WHY WE'RE HERE: New York Essayists on Living Upstate
Contributors include James McConkey, Brock Clarke, Dan Roche, Mary Hussmann, Natalia Rachel Singer, Jennifer Brice, Leila Philip, Paul Graham, William Bradley, Paul Pines, Anne Panning, Ned Stuckey-French, Bibi Wein, Stephen Haven, Robert Strong, Marion Roach Smith, and Rick Henry
GREEN FIELDS: Crime, Punishment, and a Boyhood Between
A memoir detailing the murder of my first grade classmate in 1979 and the execution of her killer more than 20 years later, the first execution in Tennessee in 40 years.
DREAM SEASON (Grove/Atlantic, November 2004)
At age thirty, Bob Cowser, Jr., is a happy husband, father, and English professor in upstate New York. But he senses that something is missing from the good life. He finds himself craving the exhilaration he felt as a young man growing up in sports-crazy Tennessee when he took the field for high school football games. In what is every Monday morning quarterback’s fantasy, Bob Cowser, Jr., revisits his glory days by joining the Watertown Red & Black, the country’s oldest semi-professional football team. Cowser drives the lonely sixty miles to try out for the team in Watertown, a former mill town of soldiers, corrections officers, and blue-collar workers that is a far cry from his leafy campus. As a rookie and an outsider, Cowser must work hard to earn the respect of these hard-edged men, some of them local celebrities. He must also find a way to balance the rigors of practice and game play with the demands of fatherhood, as his wife struggles to cope with a one-year-old son, a career, and a husband on the road. Can Cowser find a way to make the fulfillment of his childhood dream fit into real life as an adult?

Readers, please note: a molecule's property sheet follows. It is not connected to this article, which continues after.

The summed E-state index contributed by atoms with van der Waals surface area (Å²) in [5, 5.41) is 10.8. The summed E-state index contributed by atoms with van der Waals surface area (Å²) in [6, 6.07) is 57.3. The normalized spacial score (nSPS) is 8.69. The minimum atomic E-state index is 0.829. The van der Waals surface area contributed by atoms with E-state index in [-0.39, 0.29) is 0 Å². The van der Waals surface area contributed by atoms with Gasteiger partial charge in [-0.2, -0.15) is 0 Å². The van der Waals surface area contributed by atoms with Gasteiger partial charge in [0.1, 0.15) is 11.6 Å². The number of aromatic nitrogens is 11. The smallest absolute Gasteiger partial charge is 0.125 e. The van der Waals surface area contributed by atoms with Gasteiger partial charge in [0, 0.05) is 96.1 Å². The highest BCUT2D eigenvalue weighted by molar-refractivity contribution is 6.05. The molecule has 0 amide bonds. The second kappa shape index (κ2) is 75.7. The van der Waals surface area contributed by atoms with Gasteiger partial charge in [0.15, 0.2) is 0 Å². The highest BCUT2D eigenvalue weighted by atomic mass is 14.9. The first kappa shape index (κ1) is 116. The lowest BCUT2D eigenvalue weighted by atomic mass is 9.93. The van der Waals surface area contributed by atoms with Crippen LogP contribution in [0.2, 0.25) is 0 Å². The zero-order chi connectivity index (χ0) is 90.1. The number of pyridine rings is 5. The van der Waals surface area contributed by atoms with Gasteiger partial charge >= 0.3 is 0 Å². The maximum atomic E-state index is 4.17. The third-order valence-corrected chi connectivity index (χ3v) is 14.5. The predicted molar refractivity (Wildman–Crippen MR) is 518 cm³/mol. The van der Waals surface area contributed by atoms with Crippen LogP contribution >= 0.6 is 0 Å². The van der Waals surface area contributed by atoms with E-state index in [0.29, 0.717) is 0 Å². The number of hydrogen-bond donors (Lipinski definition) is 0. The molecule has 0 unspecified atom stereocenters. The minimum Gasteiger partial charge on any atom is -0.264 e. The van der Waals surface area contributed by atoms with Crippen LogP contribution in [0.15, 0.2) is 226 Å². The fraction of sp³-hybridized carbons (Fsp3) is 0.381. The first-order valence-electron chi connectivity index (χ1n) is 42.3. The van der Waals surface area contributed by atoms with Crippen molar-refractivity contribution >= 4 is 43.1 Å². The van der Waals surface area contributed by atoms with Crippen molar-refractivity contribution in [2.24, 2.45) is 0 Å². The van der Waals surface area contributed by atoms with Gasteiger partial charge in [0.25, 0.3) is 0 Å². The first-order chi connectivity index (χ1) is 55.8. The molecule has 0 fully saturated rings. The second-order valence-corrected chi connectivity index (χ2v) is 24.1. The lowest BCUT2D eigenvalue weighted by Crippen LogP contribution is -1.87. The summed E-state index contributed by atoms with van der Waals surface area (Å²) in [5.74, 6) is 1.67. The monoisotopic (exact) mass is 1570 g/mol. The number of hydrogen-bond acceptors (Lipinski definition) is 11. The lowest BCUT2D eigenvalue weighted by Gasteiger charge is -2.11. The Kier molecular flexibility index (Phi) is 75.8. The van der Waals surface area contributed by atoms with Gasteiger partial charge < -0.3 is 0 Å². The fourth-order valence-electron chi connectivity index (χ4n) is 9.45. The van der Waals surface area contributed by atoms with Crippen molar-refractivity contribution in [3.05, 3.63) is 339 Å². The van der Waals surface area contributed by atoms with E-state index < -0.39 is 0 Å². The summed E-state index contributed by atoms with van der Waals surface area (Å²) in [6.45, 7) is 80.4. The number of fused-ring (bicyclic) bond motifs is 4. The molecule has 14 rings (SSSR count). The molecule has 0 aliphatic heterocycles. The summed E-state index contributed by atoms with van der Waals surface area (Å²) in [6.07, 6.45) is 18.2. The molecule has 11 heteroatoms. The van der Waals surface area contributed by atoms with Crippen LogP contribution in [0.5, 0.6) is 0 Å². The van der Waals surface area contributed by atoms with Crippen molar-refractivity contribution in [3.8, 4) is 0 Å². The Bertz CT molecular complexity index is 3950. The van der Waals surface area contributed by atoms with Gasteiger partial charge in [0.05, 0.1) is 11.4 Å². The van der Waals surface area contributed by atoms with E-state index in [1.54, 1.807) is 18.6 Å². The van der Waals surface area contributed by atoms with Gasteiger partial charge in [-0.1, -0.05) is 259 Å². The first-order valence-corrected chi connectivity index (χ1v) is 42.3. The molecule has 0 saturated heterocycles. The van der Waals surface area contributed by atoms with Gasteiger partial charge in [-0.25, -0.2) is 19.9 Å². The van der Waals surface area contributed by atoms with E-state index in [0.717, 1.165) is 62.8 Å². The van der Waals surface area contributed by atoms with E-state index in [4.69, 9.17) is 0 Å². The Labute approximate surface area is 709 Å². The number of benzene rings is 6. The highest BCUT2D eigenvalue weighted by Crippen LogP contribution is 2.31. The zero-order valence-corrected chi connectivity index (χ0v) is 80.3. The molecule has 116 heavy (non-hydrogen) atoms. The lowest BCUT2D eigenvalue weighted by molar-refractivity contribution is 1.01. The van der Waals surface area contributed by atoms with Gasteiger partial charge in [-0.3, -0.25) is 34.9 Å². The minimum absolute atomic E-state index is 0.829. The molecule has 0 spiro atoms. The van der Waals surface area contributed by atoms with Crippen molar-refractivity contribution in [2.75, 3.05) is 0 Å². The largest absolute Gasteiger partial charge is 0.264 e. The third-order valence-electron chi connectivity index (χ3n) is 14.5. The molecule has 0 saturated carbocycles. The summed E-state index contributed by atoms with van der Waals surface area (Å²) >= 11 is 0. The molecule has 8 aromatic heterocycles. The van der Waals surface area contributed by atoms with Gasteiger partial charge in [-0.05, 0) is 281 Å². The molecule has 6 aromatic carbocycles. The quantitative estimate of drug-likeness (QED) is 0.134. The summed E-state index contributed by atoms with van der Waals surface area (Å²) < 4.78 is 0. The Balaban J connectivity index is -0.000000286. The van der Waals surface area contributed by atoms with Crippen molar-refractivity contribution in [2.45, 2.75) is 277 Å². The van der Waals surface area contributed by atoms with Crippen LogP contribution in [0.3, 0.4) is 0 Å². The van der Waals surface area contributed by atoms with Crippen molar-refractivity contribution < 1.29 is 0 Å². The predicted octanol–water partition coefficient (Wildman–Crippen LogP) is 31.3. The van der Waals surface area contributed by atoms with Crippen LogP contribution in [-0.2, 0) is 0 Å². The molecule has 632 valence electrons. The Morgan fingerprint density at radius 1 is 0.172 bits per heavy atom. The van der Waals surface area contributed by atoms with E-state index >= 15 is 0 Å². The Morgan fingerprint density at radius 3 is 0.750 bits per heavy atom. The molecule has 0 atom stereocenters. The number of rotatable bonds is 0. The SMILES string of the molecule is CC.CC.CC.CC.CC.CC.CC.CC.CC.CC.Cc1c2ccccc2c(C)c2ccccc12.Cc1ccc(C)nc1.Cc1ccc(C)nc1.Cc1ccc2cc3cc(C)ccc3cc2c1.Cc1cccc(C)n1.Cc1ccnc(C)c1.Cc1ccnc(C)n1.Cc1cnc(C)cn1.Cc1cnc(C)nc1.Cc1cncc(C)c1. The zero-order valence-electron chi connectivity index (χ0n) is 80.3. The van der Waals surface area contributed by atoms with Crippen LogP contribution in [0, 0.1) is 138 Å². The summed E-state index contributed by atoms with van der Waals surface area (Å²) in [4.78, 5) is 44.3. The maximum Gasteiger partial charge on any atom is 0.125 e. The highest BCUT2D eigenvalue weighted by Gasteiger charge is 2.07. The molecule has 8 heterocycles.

SCOREKEEPING: Essays From Home (October 2006, South Carolina)
In 1970 Esquire named the rural West Tennessee college town of Martin as one of the nine happy towns left in the United States. Bob Cowser, Jr., offers a dissenting opinion on this assessment of the bucolic environs of his youth in his collection of forthright reflections on boyhood in Martin and episodes in the other locations that have thus far constituted “home.” Ranging in tone from confessional and contemplative to candid and comic, the pieces in Scorekeeping: Essays from Home form an exceptional portrait of smalltown life as witnessed by an introduced specimen—the son of English professors among insular townies—with an unflinching eye and creative wit.
CONNECTING: Twenty Prominent Authors Write About the Relationships That Shaped Their Lives (Putnam/Tarcher, 1999)
Edited by Lee Gutkind. Includes Cowser's "Scorekeeping." Also includes essays by Raymond Carver and Richard Ford.
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Personal Essays (Anthology)